Learning German is also tough on your ego and in ways that you could not previously imagine it would be. You need to be 100% okay with making a complete and utter idiot of yourself and having people abuse you for not being able to express yourself properly.  Don’t think this will not happen to you.  It will and it will happen regularly and it takes a hell of a lot of mental strength to deal with it. You will give up on learning German multiple times. I know I have.  I have gone months at a time without any real effort in learning the language simply because I was tired of having to deal with it all. I wanted and needed to go back to my little English-only cocoon to recover and regroup. The important thing is not to stay in that cocoon forever.

The hardest thing about learning German is not learning the vocab but is devoting the time needed and having the mental fortitude to withstand the frustration along the way. If you can do this, you can master the German language. I know I am still on my way there.  I don’t spend a large chunk of my day doing all the things I should. Yes I do read German books and watch German TV shows, but I don’t do this every single day nor do I speak German as much as I should and I definitely don’t write regularly in German. Therefore after almost 4 years here my German is only in the functional to conversational range and my written German is abysmal. That, however, is all my doing and is not a reflection on how hard German is to learn.  I choose to put in a limited amount of work and therefore I get back limited results.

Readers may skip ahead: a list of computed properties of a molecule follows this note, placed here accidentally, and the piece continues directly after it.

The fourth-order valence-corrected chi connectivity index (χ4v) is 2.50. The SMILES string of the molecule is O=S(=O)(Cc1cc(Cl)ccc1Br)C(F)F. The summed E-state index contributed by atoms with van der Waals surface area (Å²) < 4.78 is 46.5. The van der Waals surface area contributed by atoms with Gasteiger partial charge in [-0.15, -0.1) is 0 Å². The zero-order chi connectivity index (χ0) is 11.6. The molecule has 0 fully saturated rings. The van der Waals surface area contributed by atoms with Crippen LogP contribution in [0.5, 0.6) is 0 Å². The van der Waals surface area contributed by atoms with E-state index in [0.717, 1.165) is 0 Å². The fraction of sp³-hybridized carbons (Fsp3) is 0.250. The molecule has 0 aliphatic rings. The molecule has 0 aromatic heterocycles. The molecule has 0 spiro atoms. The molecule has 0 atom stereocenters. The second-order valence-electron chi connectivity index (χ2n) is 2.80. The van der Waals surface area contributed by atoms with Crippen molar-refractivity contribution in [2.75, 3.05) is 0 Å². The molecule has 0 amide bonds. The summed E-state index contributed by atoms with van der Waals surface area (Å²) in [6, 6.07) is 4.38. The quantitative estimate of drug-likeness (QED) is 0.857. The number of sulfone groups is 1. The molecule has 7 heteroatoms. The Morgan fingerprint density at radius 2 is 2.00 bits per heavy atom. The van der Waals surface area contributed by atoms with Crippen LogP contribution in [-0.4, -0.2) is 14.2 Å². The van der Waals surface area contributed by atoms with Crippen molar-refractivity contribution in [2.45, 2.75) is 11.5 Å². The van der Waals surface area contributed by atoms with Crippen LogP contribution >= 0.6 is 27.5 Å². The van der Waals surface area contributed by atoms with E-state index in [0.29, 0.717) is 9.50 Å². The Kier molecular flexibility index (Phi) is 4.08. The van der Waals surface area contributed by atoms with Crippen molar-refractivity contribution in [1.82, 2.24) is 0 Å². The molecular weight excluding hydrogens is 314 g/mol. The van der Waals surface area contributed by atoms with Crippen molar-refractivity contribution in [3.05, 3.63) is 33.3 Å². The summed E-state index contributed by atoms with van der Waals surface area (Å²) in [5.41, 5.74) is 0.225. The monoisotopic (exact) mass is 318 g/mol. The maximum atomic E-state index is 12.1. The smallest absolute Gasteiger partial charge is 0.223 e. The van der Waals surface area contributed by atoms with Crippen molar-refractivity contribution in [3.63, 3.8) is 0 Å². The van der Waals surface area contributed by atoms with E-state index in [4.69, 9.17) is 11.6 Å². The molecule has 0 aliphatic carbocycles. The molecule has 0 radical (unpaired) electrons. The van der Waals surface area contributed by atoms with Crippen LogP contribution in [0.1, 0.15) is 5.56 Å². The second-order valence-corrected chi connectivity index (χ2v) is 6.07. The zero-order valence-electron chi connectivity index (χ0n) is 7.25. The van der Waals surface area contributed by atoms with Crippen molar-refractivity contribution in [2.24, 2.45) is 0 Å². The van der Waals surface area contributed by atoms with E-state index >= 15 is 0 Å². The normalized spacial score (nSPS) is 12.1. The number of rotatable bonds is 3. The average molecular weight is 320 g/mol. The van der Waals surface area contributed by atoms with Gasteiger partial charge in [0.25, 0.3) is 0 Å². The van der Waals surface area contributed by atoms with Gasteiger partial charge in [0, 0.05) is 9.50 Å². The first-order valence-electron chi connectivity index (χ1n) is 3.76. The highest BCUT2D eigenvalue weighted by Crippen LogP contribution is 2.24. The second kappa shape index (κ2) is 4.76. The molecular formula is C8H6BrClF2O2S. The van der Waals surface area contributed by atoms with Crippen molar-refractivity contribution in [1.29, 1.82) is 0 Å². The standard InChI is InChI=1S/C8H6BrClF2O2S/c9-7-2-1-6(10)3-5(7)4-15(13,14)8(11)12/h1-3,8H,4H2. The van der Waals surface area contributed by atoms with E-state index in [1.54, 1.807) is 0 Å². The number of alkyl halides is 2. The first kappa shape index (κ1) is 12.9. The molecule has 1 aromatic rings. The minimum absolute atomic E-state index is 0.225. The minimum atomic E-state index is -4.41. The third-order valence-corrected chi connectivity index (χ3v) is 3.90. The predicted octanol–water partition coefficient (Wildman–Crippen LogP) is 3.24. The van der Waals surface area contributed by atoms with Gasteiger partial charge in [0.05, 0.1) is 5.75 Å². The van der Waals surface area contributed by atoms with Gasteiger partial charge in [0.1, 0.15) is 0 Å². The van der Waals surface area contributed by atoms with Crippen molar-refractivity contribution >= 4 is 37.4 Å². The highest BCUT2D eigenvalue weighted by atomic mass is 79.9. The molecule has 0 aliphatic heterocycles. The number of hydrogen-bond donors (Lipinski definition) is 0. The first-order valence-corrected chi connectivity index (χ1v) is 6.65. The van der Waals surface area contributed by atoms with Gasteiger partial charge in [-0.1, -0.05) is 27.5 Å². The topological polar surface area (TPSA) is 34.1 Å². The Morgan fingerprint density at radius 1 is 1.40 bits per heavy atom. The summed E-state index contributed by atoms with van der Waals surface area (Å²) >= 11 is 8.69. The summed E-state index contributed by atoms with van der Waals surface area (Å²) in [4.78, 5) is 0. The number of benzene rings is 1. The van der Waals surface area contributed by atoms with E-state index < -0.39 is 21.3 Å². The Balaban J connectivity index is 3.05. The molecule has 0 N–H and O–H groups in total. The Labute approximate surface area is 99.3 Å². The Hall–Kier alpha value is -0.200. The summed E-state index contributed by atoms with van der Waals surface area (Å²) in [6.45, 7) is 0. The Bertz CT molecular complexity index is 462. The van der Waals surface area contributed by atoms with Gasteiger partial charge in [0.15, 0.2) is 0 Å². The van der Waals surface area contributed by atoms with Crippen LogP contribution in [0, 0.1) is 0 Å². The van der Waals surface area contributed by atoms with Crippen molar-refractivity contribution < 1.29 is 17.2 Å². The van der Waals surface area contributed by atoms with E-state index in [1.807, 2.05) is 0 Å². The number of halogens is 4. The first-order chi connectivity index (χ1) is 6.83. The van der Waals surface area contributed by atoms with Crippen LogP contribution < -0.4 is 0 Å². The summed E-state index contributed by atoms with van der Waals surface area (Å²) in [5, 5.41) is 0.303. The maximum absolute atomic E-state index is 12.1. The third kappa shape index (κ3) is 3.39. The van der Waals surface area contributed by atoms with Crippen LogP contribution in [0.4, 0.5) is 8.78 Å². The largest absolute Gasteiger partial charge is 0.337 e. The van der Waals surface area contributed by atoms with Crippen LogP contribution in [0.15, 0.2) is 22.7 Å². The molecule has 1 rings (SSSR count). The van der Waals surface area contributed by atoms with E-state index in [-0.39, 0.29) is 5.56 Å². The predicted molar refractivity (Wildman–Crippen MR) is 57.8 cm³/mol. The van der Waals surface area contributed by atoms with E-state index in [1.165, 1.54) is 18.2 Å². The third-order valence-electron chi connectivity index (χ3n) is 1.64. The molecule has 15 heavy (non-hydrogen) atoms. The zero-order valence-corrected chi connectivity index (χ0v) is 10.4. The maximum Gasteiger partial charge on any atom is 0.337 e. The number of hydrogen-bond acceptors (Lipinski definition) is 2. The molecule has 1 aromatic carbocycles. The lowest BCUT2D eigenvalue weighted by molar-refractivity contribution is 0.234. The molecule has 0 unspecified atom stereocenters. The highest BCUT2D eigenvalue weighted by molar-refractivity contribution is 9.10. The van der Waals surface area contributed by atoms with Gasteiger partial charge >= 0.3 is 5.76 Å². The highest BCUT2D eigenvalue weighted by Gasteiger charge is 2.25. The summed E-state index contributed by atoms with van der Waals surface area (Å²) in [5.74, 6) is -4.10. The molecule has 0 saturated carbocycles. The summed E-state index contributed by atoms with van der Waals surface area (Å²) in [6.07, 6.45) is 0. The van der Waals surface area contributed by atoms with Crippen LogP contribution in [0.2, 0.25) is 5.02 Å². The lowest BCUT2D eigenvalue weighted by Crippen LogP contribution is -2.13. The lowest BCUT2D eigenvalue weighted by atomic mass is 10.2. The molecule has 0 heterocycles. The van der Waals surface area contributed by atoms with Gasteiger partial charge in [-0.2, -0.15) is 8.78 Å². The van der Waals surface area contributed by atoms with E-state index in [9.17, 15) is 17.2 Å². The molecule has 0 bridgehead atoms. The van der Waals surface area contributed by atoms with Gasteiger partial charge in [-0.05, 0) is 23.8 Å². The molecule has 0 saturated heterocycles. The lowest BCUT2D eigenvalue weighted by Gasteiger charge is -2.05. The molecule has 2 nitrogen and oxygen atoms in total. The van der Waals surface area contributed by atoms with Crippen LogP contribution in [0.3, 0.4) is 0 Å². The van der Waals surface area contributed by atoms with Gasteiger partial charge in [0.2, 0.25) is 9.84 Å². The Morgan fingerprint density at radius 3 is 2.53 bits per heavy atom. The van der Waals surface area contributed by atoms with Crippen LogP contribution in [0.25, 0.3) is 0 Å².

So is it hard to learn German?  Yes and No.  If you devote a large amount of time and effort to learning it, then no, German is not hard to learn, but if you don’t or if you get discouraged and give up along the way, then yes, it is hard to learn German.










8 thoughts on “Is It Hard To Learn German?

  1. The hardest part for me in the beginning was not realising that I was going to have to learn to think a completely different way. There was an amazing lightbulb moment for me during the intermediate (B1) level when I suddenly realised I’d been trying to speak German whilst thinking like an English person (and I don’t mean by trying to translating English directly to German, and I’m not referring to German sentence formation being a Whole New World. It’s something far more fundamental than that. Actually thinking like a German). As soon as I understood how Germans thought and started doing it myself, everything started clicking into place with the language.